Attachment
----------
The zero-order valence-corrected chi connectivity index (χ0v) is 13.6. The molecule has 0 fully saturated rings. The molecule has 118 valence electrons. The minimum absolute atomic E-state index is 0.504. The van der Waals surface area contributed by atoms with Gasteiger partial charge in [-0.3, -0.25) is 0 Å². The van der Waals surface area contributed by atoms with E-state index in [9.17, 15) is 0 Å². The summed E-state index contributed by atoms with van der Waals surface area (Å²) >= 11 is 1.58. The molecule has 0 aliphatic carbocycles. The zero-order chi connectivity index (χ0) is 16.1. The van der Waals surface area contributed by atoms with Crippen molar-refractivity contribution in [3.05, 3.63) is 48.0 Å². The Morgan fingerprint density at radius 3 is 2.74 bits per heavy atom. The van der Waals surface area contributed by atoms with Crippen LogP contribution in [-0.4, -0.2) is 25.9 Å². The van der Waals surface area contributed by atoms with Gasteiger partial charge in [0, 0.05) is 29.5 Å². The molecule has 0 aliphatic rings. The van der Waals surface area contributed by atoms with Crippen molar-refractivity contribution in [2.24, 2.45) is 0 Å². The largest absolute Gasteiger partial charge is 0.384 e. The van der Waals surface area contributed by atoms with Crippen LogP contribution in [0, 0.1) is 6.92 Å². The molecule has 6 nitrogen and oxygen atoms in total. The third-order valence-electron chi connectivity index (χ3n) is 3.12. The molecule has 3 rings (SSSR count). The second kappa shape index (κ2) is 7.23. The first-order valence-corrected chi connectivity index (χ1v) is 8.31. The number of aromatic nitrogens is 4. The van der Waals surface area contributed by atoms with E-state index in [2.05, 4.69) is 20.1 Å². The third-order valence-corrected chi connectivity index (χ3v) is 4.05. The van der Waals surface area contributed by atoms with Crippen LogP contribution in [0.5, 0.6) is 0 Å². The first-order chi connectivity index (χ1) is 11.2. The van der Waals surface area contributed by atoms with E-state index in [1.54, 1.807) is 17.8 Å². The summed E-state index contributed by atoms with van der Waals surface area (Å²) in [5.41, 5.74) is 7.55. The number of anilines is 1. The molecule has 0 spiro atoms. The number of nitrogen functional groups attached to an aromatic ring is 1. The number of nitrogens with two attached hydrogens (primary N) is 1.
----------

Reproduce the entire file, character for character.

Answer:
The zero-order valence-corrected chi connectivity index (χ0v) is 13.6. The molecule has 0 fully saturated rings. The molecule has 118 valence electrons. The minimum absolute atomic E-state index is 0.504. The van der Waals surface area contributed by atoms with Gasteiger partial charge in [-0.3, -0.25) is 0 Å². The van der Waals surface area contributed by atoms with E-state index in [9.17, 15) is 0 Å². The summed E-state index contributed by atoms with van der Waals surface area (Å²) >= 11 is 1.58. The molecule has 0 aliphatic carbocycles. The zero-order chi connectivity index (χ0) is 16.1. The van der Waals surface area contributed by atoms with Crippen molar-refractivity contribution in [3.05, 3.63) is 48.0 Å². The Morgan fingerprint density at radius 3 is 2.74 bits per heavy atom. The van der Waals surface area contributed by atoms with Crippen LogP contribution in [-0.4, -0.2) is 25.9 Å². The van der Waals surface area contributed by atoms with Gasteiger partial charge in [0, 0.05) is 29.5 Å². The molecule has 0 aliphatic rings. The van der Waals surface area contributed by atoms with Crippen molar-refractivity contribution in [2.24, 2.45) is 0 Å². The largest absolute Gasteiger partial charge is 0.384 e. The van der Waals surface area contributed by atoms with Crippen LogP contribution in [0, 0.1) is 6.92 Å². The molecule has 6 nitrogen and oxygen atoms in total. The third-order valence-electron chi connectivity index (χ3n) is 3.12. The molecule has 3 rings (SSSR count). The second kappa shape index (κ2) is 7.23. The first-order valence-corrected chi connectivity index (χ1v) is 8.31. The number of aromatic nitrogens is 4. The van der Waals surface area contributed by atoms with E-state index in [2.05, 4.69) is 20.1 Å². The third-order valence-corrected chi connectivity index (χ3v) is 4.05. The van der Waals surface area contributed by atoms with Crippen LogP contribution in [0.5, 0.6) is 0 Å². The first-order chi connectivity index (χ1) is 11.2. The van der Waals surface area contributed by atoms with E-state index in [1.54, 1.807) is 17.8 Å². The summed E-state index contributed by atoms with van der Waals surface area (Å²) in [5.41, 5.74) is 7.55. The number of anilines is 1. The molecule has 0 spiro atoms. The number of nitrogen functional groups attached to an aromatic ring is 1. The number of nitrogens with two attached hydrogens (primary N) is 1.